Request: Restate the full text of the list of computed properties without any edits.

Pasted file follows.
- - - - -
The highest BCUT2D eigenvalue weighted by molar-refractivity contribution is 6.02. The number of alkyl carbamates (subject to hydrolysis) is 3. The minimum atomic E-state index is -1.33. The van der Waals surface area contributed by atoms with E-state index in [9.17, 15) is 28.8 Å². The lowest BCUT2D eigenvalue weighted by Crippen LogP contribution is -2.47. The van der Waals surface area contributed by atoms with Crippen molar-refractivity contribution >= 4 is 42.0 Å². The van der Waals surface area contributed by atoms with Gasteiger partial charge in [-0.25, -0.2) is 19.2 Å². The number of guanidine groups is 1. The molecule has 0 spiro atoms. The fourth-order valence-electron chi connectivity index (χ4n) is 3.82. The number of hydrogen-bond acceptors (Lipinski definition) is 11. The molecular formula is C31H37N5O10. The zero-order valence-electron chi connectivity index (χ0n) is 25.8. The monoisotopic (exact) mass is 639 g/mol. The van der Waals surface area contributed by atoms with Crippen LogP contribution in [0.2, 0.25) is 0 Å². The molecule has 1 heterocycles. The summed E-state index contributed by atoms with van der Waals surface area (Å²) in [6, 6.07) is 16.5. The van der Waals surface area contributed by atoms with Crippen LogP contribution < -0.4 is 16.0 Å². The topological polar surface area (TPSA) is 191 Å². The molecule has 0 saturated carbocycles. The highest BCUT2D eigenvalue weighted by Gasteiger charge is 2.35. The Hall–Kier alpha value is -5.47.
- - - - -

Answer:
The highest BCUT2D eigenvalue weighted by molar-refractivity contribution is 6.02. The number of alkyl carbamates (subject to hydrolysis) is 3. The minimum atomic E-state index is -1.33. The van der Waals surface area contributed by atoms with E-state index in [9.17, 15) is 28.8 Å². The lowest BCUT2D eigenvalue weighted by Crippen LogP contribution is -2.47. The van der Waals surface area contributed by atoms with Crippen molar-refractivity contribution >= 4 is 42.0 Å². The van der Waals surface area contributed by atoms with Gasteiger partial charge in [-0.25, -0.2) is 19.2 Å². The number of guanidine groups is 1. The molecule has 0 spiro atoms. The fourth-order valence-electron chi connectivity index (χ4n) is 3.82. The number of hydrogen-bond acceptors (Lipinski definition) is 11. The molecular formula is C31H37N5O10. The zero-order valence-electron chi connectivity index (χ0n) is 25.8. The monoisotopic (exact) mass is 639 g/mol. The van der Waals surface area contributed by atoms with Crippen LogP contribution in [0.2, 0.25) is 0 Å². The molecule has 1 heterocycles. The summed E-state index contributed by atoms with van der Waals surface area (Å²) in [6, 6.07) is 16.5. The van der Waals surface area contributed by atoms with Crippen LogP contribution < -0.4 is 16.0 Å². The topological polar surface area (TPSA) is 191 Å². The molecule has 0 saturated carbocycles. The highest BCUT2D eigenvalue weighted by Gasteiger charge is 2.35. The Hall–Kier alpha value is -5.47.